Audit of Interface Invoice Payments – Improving Contract Management and Payment Processes
To save on invoice processing costs, the City processes a significant number of invoices (over 30% of total City payments) through the interface bill payment process. This process allows vendors to submit multiple invoices through a consolidated electronic file.
The audit identified continuous improvement opportunities to better-leverage data for effective contract management, strategic procurement and interface bill payments.
By The Numbers
- The City processed and paid $5.3 billion in 2018
- $1.6 billion of invoices were paid using interface billing
- $223,800 lost in early payment discounts on two vendors from 2015 to 2018
- $84,400 lost in volume rebates on four vendors from 2015 to 2018
- The City needs to recover $115,000 in duplicate and incorrect payments
- $56 million relating to five vendors were not allocated to respective contracts
- $890,000 in payments for four contracts were posted to expired contracts
The City pays vendors through its SAP system. There are two ways to process payments:
- 3-way Match Payment Process: Normal process to pay individual invoices.
- Interface Bill Payment Process: The vendors submit multiple invoices through a consolidated electronic file. The process allows for bulk processing of invoices.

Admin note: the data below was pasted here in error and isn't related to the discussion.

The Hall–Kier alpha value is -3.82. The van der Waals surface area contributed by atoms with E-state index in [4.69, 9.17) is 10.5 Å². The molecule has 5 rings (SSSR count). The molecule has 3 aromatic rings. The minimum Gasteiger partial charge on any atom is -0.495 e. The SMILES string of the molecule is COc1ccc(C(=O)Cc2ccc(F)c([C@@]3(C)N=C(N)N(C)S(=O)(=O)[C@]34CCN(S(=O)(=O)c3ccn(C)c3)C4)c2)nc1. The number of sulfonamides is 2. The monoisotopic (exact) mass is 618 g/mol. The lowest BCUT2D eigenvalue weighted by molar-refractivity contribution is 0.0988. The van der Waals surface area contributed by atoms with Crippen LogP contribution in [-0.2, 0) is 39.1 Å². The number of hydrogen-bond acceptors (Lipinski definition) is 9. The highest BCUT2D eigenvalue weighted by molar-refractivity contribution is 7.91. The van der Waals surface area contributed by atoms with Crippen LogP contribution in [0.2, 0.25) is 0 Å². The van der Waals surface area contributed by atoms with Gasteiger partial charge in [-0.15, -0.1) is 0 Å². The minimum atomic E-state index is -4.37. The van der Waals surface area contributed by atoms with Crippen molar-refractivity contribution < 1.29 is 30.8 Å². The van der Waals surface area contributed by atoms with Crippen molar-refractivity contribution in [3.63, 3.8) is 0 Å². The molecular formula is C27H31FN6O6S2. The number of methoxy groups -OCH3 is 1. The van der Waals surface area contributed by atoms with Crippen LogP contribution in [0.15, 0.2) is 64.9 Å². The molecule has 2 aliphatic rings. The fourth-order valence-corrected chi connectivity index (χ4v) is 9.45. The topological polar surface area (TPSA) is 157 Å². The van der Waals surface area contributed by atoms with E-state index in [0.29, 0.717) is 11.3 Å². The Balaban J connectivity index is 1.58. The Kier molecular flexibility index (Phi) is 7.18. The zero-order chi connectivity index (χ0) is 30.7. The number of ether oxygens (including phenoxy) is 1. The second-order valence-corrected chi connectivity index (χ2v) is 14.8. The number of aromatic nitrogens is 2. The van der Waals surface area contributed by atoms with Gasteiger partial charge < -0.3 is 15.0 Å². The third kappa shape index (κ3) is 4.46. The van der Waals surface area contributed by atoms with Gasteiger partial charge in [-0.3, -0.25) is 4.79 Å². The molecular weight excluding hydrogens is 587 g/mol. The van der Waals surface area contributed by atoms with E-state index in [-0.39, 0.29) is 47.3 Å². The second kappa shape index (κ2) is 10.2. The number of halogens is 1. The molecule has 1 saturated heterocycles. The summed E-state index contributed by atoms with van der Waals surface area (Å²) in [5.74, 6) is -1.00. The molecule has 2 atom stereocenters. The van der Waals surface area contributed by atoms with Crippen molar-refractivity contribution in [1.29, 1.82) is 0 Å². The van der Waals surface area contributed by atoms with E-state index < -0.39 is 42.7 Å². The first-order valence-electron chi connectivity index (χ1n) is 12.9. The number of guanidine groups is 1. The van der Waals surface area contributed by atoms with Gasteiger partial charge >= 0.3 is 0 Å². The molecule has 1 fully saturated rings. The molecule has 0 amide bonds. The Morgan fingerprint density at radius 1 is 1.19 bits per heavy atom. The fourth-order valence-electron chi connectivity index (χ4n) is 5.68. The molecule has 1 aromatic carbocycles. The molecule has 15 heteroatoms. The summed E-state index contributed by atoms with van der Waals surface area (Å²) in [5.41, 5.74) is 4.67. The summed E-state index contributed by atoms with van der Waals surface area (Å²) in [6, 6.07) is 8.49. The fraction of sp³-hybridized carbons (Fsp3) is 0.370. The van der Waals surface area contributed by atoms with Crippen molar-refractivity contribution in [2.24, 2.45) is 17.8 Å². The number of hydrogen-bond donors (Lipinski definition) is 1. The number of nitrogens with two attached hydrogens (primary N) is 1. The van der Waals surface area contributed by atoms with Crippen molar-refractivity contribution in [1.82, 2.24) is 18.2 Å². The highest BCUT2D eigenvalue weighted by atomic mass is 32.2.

The audit reviewed the effectiveness of the interface billing process. It identified opportunities to leverage data to improve strategic procurement, contract management and payment processes.
What We Found
The goods and services the City is buying do not always match the goods and services listed in the contract. For example, in a contract for safety shoes, 87 per cent of the shoes purchased were not the shoe styles listed in the contract. Buying the goods and services outside of the contracted list of goods could result in increased costs, and present risk to competitive and transparent procurement. We recommended tracking and analyzing usage prior to procuring goods.
2. Setting Up Interface Billing Processes and Contracts
The City is missing out on some discounts and volume rebates due to inadequate set-up of various records relating to vendors and their available discounts in the SAP system. The City lost over $300,000 in early payment discounts and volume rebates on selected vendors. The City has an opportunity to improve controls so that it properly captures these discounts.
3. Using Data to Centrally Monitor Contracts, Support Strategic Procurement and Invoice Payment Functions
The City can improve its contract management, strategic procurement and payment processes related to interface billing by developing data needs upfront during the procurement process and electronically capturing usage information across divisions, analyzing usage against the items bid on. This information can then be leveraged to support strategic procurement, contract management and payment verification.
How The Recommendations Will Benefit The City
Implementing the 20 recommendations will help the City improve interface bill payments, contract management and procurement processes. The recommendations also apply to payments made through non-interface process and provide support for the new Purchase-to-Pay (P2P) process the City is currently implementing.